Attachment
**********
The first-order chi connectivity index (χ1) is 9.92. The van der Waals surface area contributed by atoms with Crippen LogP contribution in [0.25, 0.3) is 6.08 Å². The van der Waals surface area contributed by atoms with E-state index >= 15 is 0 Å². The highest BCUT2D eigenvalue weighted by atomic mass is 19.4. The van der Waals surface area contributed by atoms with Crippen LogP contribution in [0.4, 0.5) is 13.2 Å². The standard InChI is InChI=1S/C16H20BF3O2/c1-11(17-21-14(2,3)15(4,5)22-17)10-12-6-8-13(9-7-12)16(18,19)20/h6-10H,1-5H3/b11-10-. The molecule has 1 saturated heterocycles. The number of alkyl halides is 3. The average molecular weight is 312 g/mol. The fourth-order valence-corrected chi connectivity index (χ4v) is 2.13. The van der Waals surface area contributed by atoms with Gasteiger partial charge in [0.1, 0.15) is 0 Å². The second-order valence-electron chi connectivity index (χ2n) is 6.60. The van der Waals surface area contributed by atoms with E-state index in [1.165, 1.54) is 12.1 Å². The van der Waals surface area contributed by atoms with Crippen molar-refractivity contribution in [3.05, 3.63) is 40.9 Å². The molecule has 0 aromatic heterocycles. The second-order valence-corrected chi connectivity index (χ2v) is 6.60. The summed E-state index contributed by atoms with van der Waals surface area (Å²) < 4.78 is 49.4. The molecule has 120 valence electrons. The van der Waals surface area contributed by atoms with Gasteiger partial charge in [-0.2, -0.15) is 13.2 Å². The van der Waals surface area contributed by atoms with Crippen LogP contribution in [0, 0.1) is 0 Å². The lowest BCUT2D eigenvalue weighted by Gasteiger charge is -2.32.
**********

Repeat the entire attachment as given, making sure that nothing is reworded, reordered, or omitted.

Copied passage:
The first-order chi connectivity index (χ1) is 9.92. The van der Waals surface area contributed by atoms with Crippen LogP contribution in [0.25, 0.3) is 6.08 Å². The van der Waals surface area contributed by atoms with E-state index >= 15 is 0 Å². The highest BCUT2D eigenvalue weighted by atomic mass is 19.4. The van der Waals surface area contributed by atoms with Crippen LogP contribution in [0.4, 0.5) is 13.2 Å². The standard InChI is InChI=1S/C16H20BF3O2/c1-11(17-21-14(2,3)15(4,5)22-17)10-12-6-8-13(9-7-12)16(18,19)20/h6-10H,1-5H3/b11-10-. The molecule has 1 saturated heterocycles. The number of alkyl halides is 3. The average molecular weight is 312 g/mol. The fourth-order valence-corrected chi connectivity index (χ4v) is 2.13. The van der Waals surface area contributed by atoms with Gasteiger partial charge in [0.1, 0.15) is 0 Å². The second-order valence-electron chi connectivity index (χ2n) is 6.60. The van der Waals surface area contributed by atoms with E-state index in [1.165, 1.54) is 12.1 Å². The van der Waals surface area contributed by atoms with Crippen molar-refractivity contribution in [3.05, 3.63) is 40.9 Å². The molecule has 0 aromatic heterocycles. The second-order valence-corrected chi connectivity index (χ2v) is 6.60. The summed E-state index contributed by atoms with van der Waals surface area (Å²) < 4.78 is 49.4. The molecule has 120 valence electrons. The van der Waals surface area contributed by atoms with Gasteiger partial charge in [-0.2, -0.15) is 13.2 Å². The van der Waals surface area contributed by atoms with Crippen LogP contribution in [0, 0.1) is 0 Å². The lowest BCUT2D eigenvalue weighted by Gasteiger charge is -2.32.